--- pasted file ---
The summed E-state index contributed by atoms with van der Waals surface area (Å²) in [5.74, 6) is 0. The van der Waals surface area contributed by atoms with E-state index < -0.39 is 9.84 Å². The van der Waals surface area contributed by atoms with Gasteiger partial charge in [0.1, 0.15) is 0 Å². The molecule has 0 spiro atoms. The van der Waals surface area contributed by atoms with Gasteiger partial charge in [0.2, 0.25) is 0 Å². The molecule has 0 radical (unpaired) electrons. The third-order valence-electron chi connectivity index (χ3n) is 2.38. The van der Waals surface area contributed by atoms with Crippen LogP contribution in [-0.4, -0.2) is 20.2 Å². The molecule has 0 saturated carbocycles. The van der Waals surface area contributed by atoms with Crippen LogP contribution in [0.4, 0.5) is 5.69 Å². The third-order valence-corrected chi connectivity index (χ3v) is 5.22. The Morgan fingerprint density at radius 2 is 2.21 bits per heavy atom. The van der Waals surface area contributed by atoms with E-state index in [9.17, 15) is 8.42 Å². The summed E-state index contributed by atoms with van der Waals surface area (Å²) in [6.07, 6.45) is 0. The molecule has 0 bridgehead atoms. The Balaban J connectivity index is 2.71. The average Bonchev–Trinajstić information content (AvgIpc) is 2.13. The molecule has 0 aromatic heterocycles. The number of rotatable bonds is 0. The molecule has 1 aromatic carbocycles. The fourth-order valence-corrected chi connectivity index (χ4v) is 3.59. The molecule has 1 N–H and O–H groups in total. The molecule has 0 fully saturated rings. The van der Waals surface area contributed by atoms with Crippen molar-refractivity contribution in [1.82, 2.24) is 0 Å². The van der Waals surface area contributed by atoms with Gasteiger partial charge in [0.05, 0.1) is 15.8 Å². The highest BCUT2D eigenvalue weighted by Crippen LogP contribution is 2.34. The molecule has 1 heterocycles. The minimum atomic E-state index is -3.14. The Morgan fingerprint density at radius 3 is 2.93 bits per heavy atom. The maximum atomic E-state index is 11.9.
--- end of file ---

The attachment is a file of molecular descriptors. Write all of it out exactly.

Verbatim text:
The summed E-state index contributed by atoms with van der Waals surface area (Å²) in [5.74, 6) is 0. The van der Waals surface area contributed by atoms with E-state index < -0.39 is 9.84 Å². The van der Waals surface area contributed by atoms with Gasteiger partial charge in [0.1, 0.15) is 0 Å². The molecule has 0 spiro atoms. The van der Waals surface area contributed by atoms with Gasteiger partial charge in [0.2, 0.25) is 0 Å². The molecule has 0 radical (unpaired) electrons. The third-order valence-electron chi connectivity index (χ3n) is 2.38. The van der Waals surface area contributed by atoms with Crippen LogP contribution in [-0.4, -0.2) is 20.2 Å². The molecule has 0 saturated carbocycles. The van der Waals surface area contributed by atoms with Crippen LogP contribution in [0.4, 0.5) is 5.69 Å². The third-order valence-corrected chi connectivity index (χ3v) is 5.22. The Morgan fingerprint density at radius 2 is 2.21 bits per heavy atom. The van der Waals surface area contributed by atoms with E-state index in [9.17, 15) is 8.42 Å². The summed E-state index contributed by atoms with van der Waals surface area (Å²) in [6.07, 6.45) is 0. The molecule has 0 bridgehead atoms. The Balaban J connectivity index is 2.71. The average Bonchev–Trinajstić information content (AvgIpc) is 2.13. The molecule has 0 aromatic heterocycles. The number of rotatable bonds is 0. The molecule has 1 aromatic carbocycles. The fourth-order valence-corrected chi connectivity index (χ4v) is 3.59. The molecule has 1 N–H and O–H groups in total. The molecule has 0 fully saturated rings. The van der Waals surface area contributed by atoms with Crippen molar-refractivity contribution in [1.82, 2.24) is 0 Å². The van der Waals surface area contributed by atoms with Gasteiger partial charge in [0.05, 0.1) is 15.8 Å². The highest BCUT2D eigenvalue weighted by Crippen LogP contribution is 2.34. The molecule has 1 heterocycles. The minimum atomic E-state index is -3.14. The Morgan fingerprint density at radius 3 is 2.93 bits per heavy atom. The maximum atomic E-state index is 11.9.